Supreme Court Rules That No Deference Is Owed To Unexplained Changes In Agency Positions

On June 20, 2016, the United States Supreme Court decided Encino Motorcars v. Navarro, which reinforces that no Chevron deference by courts to an agency's position is warranted when an agency reverses its position and fails to explain its change of course—particularly when the agency's prior position was longstanding and had engendered significant actions relying on it. The case involved the Department of Labor's unexplained decision to reverse a long-held position exempting service advisors at auto dealerships from overtime under the Fair Labor Standards Act. On remand, the Ninth Circuit will analyze that question in the absence of Chevron deference, as well as in the face of two Justices' separate opinion rejecting as "made up" the canon that courts must narrowly construe FLSA exemptions. Background About the Fair Labor Standards Act and Service Advisors at Auto Dealerships The underlying issue in Encino Motorcars was whether service advisors at an auto dealership were entitled to overtime pay under the Fair Labor Standards Act ("FLSA"). That statute requires that employers pay overtime to employees who are covered by the Act when they work more than 40 hours in a given work week. In 1966, Congress added an exemption to the FLSA's overtime requirements for "any salesman, partsman, or mechanic primarily engaged in selling or servicing automobiles" at an auto dealership. 29 U.S.C. § 213(b)(10)(A). The Department of Labor issued regulations in 1970 that defined a "salesman" for purposes of this overtime exemption to mean "an employee who is employed for the purpose of and is primarily engaged in making sales or obtaining orders or contracts for sale of the vehicles ... which the establishment is primarily engaged in selling." 29 C.F.R. § 779.372(c)(1) (1971). The effect of this definition was that service advisors, who sell maintenance and repair services but not vehicles, did not fall within the exemption (and were therefore entitled to overtime-pay protections). After numerous courts rejected the Department of Labor's view that service advisors did not fall within the exemption for "salesman," however, the Department issued a 1978 opinion letter stating that service advisors could fall within the exemption. And in 1987, the Department updated its Field Operations Handbook to make clear that service advisors should be treated as exempt from the FLSA. Decades later, the Department again reversed course. In 2011, it promulgated a regulation...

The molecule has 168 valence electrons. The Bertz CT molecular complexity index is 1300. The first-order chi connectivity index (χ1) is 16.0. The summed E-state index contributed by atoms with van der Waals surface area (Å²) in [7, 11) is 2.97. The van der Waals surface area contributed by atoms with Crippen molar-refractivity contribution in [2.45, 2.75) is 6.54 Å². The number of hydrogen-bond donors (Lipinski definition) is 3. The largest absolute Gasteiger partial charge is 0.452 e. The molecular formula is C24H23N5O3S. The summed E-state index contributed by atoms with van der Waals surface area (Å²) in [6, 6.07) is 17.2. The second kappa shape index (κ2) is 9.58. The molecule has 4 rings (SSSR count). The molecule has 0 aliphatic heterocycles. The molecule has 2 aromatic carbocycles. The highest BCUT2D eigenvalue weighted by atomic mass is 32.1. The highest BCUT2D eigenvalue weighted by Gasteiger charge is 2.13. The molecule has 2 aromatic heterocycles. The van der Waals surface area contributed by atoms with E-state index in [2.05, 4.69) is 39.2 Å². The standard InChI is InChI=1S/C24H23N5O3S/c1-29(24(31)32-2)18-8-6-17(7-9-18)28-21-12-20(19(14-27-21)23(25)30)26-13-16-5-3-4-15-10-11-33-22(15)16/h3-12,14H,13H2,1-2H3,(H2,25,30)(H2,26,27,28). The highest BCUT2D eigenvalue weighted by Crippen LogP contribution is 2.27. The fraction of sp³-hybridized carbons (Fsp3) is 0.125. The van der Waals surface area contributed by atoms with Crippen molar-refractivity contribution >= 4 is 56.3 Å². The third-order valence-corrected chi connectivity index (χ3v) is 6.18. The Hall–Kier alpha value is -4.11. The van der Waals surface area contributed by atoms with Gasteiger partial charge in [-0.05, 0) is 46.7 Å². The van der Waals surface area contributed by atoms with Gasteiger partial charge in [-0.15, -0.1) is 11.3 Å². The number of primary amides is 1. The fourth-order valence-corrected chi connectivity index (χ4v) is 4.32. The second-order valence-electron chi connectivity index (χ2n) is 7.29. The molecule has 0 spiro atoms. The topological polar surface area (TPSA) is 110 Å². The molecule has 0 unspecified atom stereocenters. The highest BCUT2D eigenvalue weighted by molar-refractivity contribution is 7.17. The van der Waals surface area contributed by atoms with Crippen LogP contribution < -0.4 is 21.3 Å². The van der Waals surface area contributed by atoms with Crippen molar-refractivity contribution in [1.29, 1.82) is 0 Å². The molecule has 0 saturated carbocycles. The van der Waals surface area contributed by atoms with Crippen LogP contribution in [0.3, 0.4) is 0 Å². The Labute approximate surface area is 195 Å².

To continue reading

Request your trial

VLEX uses login cookies to provide you with a better browsing experience. If you click on 'Accept' or continue browsing this site we consider that you accept our cookie policy. ACCEPT